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The Monomythic Life

The Monomythic Life

Our world today is rich with the images of Frodo and Neo. And our world today loves these images. Somewhere, deep within us all, is a page upon which is written the most ancient and universal story of all. It is this story we see in the adventures of the hobbits, or the rise of a lowly gladiator. When we see the story written in our hearts being acted out, told and retold, or lived among us, we connect. It is in that moment, like no other, that we feel we have come home.


This idea that a common story resonates within us all was first tackled by the late, comparative mythologist, Joseph Campbell. Over his career, he wrote numerous books on the similarities found in the mythologies of the world’s diverse cultures, but the book that truly brought the so-called “monomyth” to life was his most famous work, The Hero With A Thousand Faces. It is a brilliant work, drawing out the mythic properties of stories found almost anywhere. It also placed these mythic properties into a cohesive order, forming a blueprint to build the perfect story.

And it works. Honestly. One of Campbell’s biggest fans was a young writer by the name of George Lucas. Modeling his movie scripts on the “hero’s journey” script written by Campbell, Lucas managed to craft a story that rang true with incredible amounts of people. You can also look at other great movies, great novels and even Broadway musicals, and trace their success back to their adherence (whether intentional or not) to the monomyth.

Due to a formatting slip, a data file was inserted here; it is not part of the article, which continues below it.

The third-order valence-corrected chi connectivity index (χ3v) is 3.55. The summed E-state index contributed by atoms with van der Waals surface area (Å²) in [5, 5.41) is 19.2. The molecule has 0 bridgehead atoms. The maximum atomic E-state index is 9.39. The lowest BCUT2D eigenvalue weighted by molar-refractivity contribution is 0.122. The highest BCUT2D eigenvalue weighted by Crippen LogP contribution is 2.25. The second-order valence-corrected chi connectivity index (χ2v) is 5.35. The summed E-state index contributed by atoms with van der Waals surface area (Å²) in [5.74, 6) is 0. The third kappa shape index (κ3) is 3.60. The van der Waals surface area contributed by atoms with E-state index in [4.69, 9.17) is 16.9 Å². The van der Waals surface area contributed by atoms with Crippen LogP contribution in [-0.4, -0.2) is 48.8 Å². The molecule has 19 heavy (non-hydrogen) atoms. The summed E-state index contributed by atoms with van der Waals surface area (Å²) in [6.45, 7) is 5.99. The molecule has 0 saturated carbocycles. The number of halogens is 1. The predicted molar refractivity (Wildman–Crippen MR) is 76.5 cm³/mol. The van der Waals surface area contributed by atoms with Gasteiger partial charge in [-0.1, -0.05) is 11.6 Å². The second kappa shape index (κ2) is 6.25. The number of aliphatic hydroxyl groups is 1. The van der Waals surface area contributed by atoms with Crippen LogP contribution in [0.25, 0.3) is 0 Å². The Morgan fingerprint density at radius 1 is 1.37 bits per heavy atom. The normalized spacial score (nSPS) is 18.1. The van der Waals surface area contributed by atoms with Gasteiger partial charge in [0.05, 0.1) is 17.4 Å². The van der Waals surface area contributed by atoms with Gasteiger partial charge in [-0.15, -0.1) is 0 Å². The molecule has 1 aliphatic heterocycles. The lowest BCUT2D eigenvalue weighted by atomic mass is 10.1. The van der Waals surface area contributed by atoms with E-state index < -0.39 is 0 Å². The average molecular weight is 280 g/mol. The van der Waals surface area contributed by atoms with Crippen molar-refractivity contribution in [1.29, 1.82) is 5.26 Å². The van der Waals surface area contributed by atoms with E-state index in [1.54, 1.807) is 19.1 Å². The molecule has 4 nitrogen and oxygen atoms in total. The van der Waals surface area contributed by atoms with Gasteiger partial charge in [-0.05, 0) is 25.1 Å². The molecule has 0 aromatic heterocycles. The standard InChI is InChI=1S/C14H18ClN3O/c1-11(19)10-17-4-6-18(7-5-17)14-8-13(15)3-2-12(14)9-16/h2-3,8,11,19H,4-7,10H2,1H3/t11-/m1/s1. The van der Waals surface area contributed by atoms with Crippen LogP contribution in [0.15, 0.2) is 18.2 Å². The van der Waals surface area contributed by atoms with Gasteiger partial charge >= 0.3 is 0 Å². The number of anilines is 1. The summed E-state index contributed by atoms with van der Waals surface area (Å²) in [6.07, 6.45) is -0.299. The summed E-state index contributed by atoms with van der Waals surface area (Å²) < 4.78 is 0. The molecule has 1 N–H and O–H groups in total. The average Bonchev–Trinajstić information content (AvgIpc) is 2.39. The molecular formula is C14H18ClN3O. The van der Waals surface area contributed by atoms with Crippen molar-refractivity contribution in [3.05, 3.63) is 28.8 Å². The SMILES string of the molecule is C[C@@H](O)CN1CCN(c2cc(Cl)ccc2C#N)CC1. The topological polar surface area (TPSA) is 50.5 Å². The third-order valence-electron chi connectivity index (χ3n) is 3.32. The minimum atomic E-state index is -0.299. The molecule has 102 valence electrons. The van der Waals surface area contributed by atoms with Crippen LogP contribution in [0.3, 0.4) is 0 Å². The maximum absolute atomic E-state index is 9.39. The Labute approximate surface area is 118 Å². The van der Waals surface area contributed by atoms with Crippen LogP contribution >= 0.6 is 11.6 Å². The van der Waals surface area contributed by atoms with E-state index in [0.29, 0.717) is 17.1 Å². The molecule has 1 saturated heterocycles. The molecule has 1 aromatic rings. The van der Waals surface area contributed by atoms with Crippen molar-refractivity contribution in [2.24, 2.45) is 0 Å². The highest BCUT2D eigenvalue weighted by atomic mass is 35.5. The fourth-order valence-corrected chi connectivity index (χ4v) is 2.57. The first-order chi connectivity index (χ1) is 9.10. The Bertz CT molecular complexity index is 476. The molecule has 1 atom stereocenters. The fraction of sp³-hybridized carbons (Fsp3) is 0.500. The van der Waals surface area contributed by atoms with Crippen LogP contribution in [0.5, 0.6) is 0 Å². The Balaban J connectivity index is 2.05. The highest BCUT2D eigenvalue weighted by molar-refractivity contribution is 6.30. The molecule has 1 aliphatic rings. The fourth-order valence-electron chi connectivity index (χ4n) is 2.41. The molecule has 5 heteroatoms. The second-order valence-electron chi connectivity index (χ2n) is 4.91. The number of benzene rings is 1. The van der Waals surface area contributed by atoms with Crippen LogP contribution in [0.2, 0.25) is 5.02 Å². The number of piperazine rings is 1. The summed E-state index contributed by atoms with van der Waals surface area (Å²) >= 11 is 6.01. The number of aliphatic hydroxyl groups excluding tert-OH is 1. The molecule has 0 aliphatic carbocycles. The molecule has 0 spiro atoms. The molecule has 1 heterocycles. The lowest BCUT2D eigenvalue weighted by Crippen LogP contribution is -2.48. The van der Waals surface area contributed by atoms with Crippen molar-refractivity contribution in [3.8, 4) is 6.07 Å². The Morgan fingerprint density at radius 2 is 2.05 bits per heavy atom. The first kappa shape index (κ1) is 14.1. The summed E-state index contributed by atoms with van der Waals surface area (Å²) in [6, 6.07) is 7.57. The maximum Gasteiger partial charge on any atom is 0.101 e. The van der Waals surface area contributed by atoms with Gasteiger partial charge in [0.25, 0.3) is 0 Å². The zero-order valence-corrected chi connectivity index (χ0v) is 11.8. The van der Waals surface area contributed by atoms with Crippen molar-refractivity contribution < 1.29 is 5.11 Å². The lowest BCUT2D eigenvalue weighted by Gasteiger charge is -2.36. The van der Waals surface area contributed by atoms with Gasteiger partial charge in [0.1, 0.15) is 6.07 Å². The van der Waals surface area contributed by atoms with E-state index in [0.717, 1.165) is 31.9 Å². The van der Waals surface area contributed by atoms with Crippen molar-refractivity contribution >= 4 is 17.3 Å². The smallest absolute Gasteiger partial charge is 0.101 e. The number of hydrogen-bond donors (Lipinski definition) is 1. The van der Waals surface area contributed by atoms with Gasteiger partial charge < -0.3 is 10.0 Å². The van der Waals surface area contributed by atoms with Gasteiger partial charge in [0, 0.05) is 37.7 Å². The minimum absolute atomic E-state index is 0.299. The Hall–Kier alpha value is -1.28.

Some sharp biblical scholars have also noticed how the “journey of the adventurer” can be held up against the life of Christ, leaving some, including C.S. Lewis, to declare Christ as THE fulfillment of the stories written in our hearts by God. In other words, one reason Christ rings so true to us, no matter the culture or time period, is that His story is the story we cling to, the story we long for. We desire desperately to see the stories written on the pages of our hearts to become reality, and in Christ, it happens. Everyone who has sought inspiration through story can find complete satisfaction in the life, death and resurrection of Jesus.

But is that it? Is the monomyth simply a tool through which to see Christ more clearly? Perhaps. But I think there’s more. Maybe the monomyth is also a tool through which to better see ourselves. I mean, if Jesus used the phrase “follow me” twenty times in the four Gospels, I get the strong feeling we should be living the monomythic life, just like Him. What’s more, when we begin to understand the monomythic journey of the hero and put ourselves in those shoes, our journey becomes so much clearer than ever before.


The hero’s journey is a lot more familiar than you or I would admit at first. In fact, there are many stations along that journey that we, as followers of Christ, have already passed. How incredible is it that in every culture’s mythic library, exists a story involving a hero, who must first be called to a quest, or begin a journey? Look at the baptism scene of Jesus, or even our own personal call to a relationship with God … the similarities are mind blowing! According to Campbell, every mythical hero was introduced to his or her quest by a Herald, . Jesus had John the Baptist, and I had Bill the youth pastor.